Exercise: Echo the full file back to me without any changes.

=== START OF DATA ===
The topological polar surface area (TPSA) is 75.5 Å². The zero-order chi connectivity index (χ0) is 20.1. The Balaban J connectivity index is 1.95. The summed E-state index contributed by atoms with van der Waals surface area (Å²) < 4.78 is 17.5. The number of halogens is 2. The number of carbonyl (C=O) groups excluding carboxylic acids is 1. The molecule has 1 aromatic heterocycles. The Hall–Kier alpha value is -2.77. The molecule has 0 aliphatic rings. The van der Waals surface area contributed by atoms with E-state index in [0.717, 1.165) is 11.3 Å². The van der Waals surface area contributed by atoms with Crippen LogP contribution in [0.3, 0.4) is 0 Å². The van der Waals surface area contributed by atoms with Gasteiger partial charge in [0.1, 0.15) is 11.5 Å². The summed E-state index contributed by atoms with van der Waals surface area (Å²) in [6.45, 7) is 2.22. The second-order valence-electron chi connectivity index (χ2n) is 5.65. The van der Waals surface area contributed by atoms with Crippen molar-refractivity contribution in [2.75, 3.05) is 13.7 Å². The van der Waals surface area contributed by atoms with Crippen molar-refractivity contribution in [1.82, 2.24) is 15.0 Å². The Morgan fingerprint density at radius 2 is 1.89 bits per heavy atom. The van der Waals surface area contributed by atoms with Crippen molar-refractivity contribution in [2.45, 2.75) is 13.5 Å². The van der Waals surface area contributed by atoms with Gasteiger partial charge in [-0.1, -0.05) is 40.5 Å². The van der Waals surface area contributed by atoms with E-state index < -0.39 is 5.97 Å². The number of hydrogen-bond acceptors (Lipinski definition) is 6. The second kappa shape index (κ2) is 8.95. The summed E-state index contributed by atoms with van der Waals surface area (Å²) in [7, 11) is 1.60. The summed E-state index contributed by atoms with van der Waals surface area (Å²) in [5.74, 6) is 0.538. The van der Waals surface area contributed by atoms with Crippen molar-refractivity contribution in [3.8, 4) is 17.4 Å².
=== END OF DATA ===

The topological polar surface area (TPSA) is 75.5 Å². The zero-order chi connectivity index (χ0) is 20.1. The Balaban J connectivity index is 1.95. The summed E-state index contributed by atoms with van der Waals surface area (Å²) < 4.78 is 17.5. The number of halogens is 2. The number of carbonyl (C=O) groups excluding carboxylic acids is 1. The molecule has 1 aromatic heterocycles. The Hall–Kier alpha value is -2.77. The molecule has 0 aliphatic rings. The van der Waals surface area contributed by atoms with E-state index in [0.717, 1.165) is 11.3 Å². The van der Waals surface area contributed by atoms with Crippen LogP contribution in [0.3, 0.4) is 0 Å². The van der Waals surface area contributed by atoms with Gasteiger partial charge in [0.1, 0.15) is 11.5 Å². The summed E-state index contributed by atoms with van der Waals surface area (Å²) in [6.45, 7) is 2.22. The second-order valence-electron chi connectivity index (χ2n) is 5.65. The van der Waals surface area contributed by atoms with Crippen molar-refractivity contribution in [2.75, 3.05) is 13.7 Å². The van der Waals surface area contributed by atoms with Crippen molar-refractivity contribution in [1.82, 2.24) is 15.0 Å². The Morgan fingerprint density at radius 2 is 1.89 bits per heavy atom. The van der Waals surface area contributed by atoms with Crippen molar-refractivity contribution in [2.45, 2.75) is 13.5 Å². The van der Waals surface area contributed by atoms with Gasteiger partial charge in [-0.1, -0.05) is 40.5 Å². The van der Waals surface area contributed by atoms with E-state index < -0.39 is 5.97 Å². The number of hydrogen-bond acceptors (Lipinski definition) is 6. The second kappa shape index (κ2) is 8.95. The summed E-state index contributed by atoms with van der Waals surface area (Å²) in [7, 11) is 1.60. The summed E-state index contributed by atoms with van der Waals surface area (Å²) in [5.74, 6) is 0.538. The van der Waals surface area contributed by atoms with Crippen molar-refractivity contribution in [3.8, 4) is 17.4 Å².